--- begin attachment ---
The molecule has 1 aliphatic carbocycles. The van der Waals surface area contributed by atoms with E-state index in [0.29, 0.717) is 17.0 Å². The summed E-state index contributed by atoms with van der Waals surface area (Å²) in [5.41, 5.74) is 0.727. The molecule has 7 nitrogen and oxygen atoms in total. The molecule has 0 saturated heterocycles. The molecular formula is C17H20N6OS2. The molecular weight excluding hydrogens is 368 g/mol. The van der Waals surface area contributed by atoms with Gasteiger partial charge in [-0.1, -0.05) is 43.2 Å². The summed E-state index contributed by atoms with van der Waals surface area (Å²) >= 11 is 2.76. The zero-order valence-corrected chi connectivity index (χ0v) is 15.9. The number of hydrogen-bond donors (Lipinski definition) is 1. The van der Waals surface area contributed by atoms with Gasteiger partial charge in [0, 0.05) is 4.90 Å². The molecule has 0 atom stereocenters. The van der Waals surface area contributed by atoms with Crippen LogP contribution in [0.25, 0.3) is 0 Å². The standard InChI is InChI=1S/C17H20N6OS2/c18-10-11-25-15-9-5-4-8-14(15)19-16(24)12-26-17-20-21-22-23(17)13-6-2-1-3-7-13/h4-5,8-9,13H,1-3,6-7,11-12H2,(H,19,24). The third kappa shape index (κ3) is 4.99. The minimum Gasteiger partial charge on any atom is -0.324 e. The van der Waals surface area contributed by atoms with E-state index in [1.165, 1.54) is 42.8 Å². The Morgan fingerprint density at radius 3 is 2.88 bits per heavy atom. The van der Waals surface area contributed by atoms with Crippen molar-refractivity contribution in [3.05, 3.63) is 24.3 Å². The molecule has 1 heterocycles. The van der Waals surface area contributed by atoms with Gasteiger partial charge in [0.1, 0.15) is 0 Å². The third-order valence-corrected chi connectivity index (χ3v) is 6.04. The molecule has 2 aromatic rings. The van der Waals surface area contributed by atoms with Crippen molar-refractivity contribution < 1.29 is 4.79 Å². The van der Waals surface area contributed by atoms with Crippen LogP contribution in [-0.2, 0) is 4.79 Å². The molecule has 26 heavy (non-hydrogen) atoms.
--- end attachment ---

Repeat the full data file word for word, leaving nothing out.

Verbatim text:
The molecule has 1 aliphatic carbocycles. The van der Waals surface area contributed by atoms with E-state index in [0.29, 0.717) is 17.0 Å². The summed E-state index contributed by atoms with van der Waals surface area (Å²) in [5.41, 5.74) is 0.727. The molecule has 7 nitrogen and oxygen atoms in total. The molecule has 0 saturated heterocycles. The molecular formula is C17H20N6OS2. The molecular weight excluding hydrogens is 368 g/mol. The van der Waals surface area contributed by atoms with Gasteiger partial charge in [-0.1, -0.05) is 43.2 Å². The summed E-state index contributed by atoms with van der Waals surface area (Å²) >= 11 is 2.76. The zero-order valence-corrected chi connectivity index (χ0v) is 15.9. The number of hydrogen-bond donors (Lipinski definition) is 1. The van der Waals surface area contributed by atoms with Gasteiger partial charge in [0, 0.05) is 4.90 Å². The molecule has 0 atom stereocenters. The van der Waals surface area contributed by atoms with Crippen LogP contribution in [0.25, 0.3) is 0 Å². The standard InChI is InChI=1S/C17H20N6OS2/c18-10-11-25-15-9-5-4-8-14(15)19-16(24)12-26-17-20-21-22-23(17)13-6-2-1-3-7-13/h4-5,8-9,13H,1-3,6-7,11-12H2,(H,19,24). The third kappa shape index (κ3) is 4.99. The minimum Gasteiger partial charge on any atom is -0.324 e. The van der Waals surface area contributed by atoms with E-state index in [1.165, 1.54) is 42.8 Å². The Morgan fingerprint density at radius 3 is 2.88 bits per heavy atom. The van der Waals surface area contributed by atoms with Crippen molar-refractivity contribution in [3.05, 3.63) is 24.3 Å². The molecule has 1 heterocycles. The van der Waals surface area contributed by atoms with Gasteiger partial charge in [0.1, 0.15) is 0 Å². The third-order valence-corrected chi connectivity index (χ3v) is 6.04. The molecule has 2 aromatic rings. The van der Waals surface area contributed by atoms with Crippen molar-refractivity contribution < 1.29 is 4.79 Å². The van der Waals surface area contributed by atoms with Crippen LogP contribution in [-0.2, 0) is 4.79 Å². The molecule has 26 heavy (non-hydrogen) atoms.